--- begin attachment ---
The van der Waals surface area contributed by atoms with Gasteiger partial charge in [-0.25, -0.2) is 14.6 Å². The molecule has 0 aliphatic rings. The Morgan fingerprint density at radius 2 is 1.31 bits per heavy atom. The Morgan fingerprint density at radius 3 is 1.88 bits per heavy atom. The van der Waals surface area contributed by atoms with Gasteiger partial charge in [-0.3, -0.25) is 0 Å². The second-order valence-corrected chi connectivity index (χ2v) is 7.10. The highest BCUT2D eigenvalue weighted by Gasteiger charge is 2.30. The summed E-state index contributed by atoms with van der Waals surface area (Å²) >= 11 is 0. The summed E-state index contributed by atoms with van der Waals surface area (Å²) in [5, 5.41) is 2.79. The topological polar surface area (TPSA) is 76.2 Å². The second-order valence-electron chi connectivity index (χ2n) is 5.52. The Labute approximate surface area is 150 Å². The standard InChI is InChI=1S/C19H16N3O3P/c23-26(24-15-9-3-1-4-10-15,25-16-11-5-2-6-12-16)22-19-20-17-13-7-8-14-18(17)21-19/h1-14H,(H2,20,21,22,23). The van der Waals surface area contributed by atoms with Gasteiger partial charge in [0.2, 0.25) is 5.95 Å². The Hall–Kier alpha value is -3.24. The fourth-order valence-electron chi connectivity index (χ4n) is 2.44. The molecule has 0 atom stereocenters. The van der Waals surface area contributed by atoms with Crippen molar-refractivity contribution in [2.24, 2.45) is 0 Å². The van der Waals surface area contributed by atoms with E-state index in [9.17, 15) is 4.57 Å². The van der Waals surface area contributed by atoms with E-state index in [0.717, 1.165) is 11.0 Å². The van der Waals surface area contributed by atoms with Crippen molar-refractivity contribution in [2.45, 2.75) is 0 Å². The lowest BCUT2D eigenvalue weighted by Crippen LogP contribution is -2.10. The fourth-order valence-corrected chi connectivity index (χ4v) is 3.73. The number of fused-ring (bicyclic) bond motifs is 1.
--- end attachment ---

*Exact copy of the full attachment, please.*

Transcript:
The van der Waals surface area contributed by atoms with Gasteiger partial charge in [-0.25, -0.2) is 14.6 Å². The molecule has 0 aliphatic rings. The Morgan fingerprint density at radius 2 is 1.31 bits per heavy atom. The Morgan fingerprint density at radius 3 is 1.88 bits per heavy atom. The van der Waals surface area contributed by atoms with Gasteiger partial charge in [-0.3, -0.25) is 0 Å². The second-order valence-corrected chi connectivity index (χ2v) is 7.10. The highest BCUT2D eigenvalue weighted by Gasteiger charge is 2.30. The summed E-state index contributed by atoms with van der Waals surface area (Å²) >= 11 is 0. The summed E-state index contributed by atoms with van der Waals surface area (Å²) in [5, 5.41) is 2.79. The topological polar surface area (TPSA) is 76.2 Å². The second-order valence-electron chi connectivity index (χ2n) is 5.52. The Labute approximate surface area is 150 Å². The standard InChI is InChI=1S/C19H16N3O3P/c23-26(24-15-9-3-1-4-10-15,25-16-11-5-2-6-12-16)22-19-20-17-13-7-8-14-18(17)21-19/h1-14H,(H2,20,21,22,23). The van der Waals surface area contributed by atoms with Gasteiger partial charge in [0.2, 0.25) is 5.95 Å². The Hall–Kier alpha value is -3.24. The fourth-order valence-electron chi connectivity index (χ4n) is 2.44. The molecule has 0 atom stereocenters. The van der Waals surface area contributed by atoms with Crippen molar-refractivity contribution in [2.24, 2.45) is 0 Å². The van der Waals surface area contributed by atoms with E-state index in [9.17, 15) is 4.57 Å². The van der Waals surface area contributed by atoms with E-state index in [0.717, 1.165) is 11.0 Å². The van der Waals surface area contributed by atoms with Crippen molar-refractivity contribution in [2.45, 2.75) is 0 Å². The lowest BCUT2D eigenvalue weighted by Crippen LogP contribution is -2.10. The fourth-order valence-corrected chi connectivity index (χ4v) is 3.73. The number of fused-ring (bicyclic) bond motifs is 1.